The Faith of the Mithnagdim
Rabbinic Responses to Hasidic Rapture
The Faith of the Mithnagdim is the first study of the theological roots of the Mithnagdic objection to Hasidism. Allan Nadler's pioneering effort fills the void in scholarship on Mithnagdic thought and corrects the impression that there were no compelling theological alternatives to Hasidism during the period of its rapid spread across Eastern Europe at the turn of the nineteenth century. In Nadler's account, Mithnagdism emerges as a highly developed religious outlook that is essentially conservative, deeply dualistic, and profoundly pessimistic about humanity's spiritual potential—all in stark contrast to Hasidism's optimism and aggressive encouragement of mysticism and religious rapture among its followers.
About the Author
Allan Nadler is the Wallerstein Associate Professor of Jewish Studies at Drew University. He has written for Commentary, Modern Judaism, New Republic, and other journals.
Allan Nadler has performed a great service by bringing the Mithnagdim more to light. The spiritual universe that he has unearthed with erudition, imagination, and care is now more accessible to students of Jewish history and of religion in general..
After reading this book, and as one who was brought up by teachers of Judaismsin the Mitnagdic tradition, I found myself wondering whether Nadler's picture of Mitnagdic pessimism, other worldliness and asceticism is really typical of that movement or only of some of its early leaders. Perhaps the answer to this will be in a forthcoming book. But whatever Nadler's future plans, this reviewer feels that he has presented us with an important, interesting, and readable work for anyone seeking a better and more balanced understanding of Judaism in the modern age.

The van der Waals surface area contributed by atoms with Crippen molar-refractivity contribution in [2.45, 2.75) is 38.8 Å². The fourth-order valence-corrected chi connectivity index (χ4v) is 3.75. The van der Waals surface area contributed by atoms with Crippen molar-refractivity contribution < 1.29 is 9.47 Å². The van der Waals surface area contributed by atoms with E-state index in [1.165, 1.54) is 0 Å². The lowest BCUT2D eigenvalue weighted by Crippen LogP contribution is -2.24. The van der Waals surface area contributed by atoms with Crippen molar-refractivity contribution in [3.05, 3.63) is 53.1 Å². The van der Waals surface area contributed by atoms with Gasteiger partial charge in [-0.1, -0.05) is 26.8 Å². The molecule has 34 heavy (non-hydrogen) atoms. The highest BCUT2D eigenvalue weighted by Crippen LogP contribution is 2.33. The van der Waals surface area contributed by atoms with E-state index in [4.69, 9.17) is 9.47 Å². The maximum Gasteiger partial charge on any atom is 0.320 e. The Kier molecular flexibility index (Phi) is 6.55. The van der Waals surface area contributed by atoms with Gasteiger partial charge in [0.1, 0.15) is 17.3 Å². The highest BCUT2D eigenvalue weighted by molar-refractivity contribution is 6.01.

In many ways Nadler's work defines the model of a first-rate monograph on an important subject... It is lucidly argued and carefully drafted. The technical achievement of figuring out what is going on in difficult texts matches the intellectual achievement of framing the whole in terms that bear consequence for a wide audience interested in the history of Judaism within the history of religion—work that makes a difference, indeed a huge difference.
In reconstructing the 'faith of the Mithnagdim,' Nadler introduces us to a remarkable universe of individuals and ideas. His pioneering reconstruction of Mithnagdic thought marks a turning point in our understanding of a crucial moment in Jewish history. From now on, anyone interested in the development of modern Judaism will have to take into account what he has done.
Nadler's work is a significant contribution to Jewish intellectual history and has wider significance in that it is also the first attempt to come to terms with thinkers who, until now, have been greatly misunderstood. It would not be surprising if Nadler's book became the impetus for much further research in this area.
Nadler's book opens up a whole area of investigation in the history of Jewish religious thought. Through a close analysis of the writings of the renowned Rabbi Elijah of Vilna (the 'Vilna Goan') and several of his disciples, Nadler totally revises our image of Mithnagdism and establishes it as an extremely important movement. He deals with a whole array of basic theological and religious issues—divine immanence, prayer, asceticism, worldliness, and enlightenment. It is required reading for anyone interested in Jewish religious thought.
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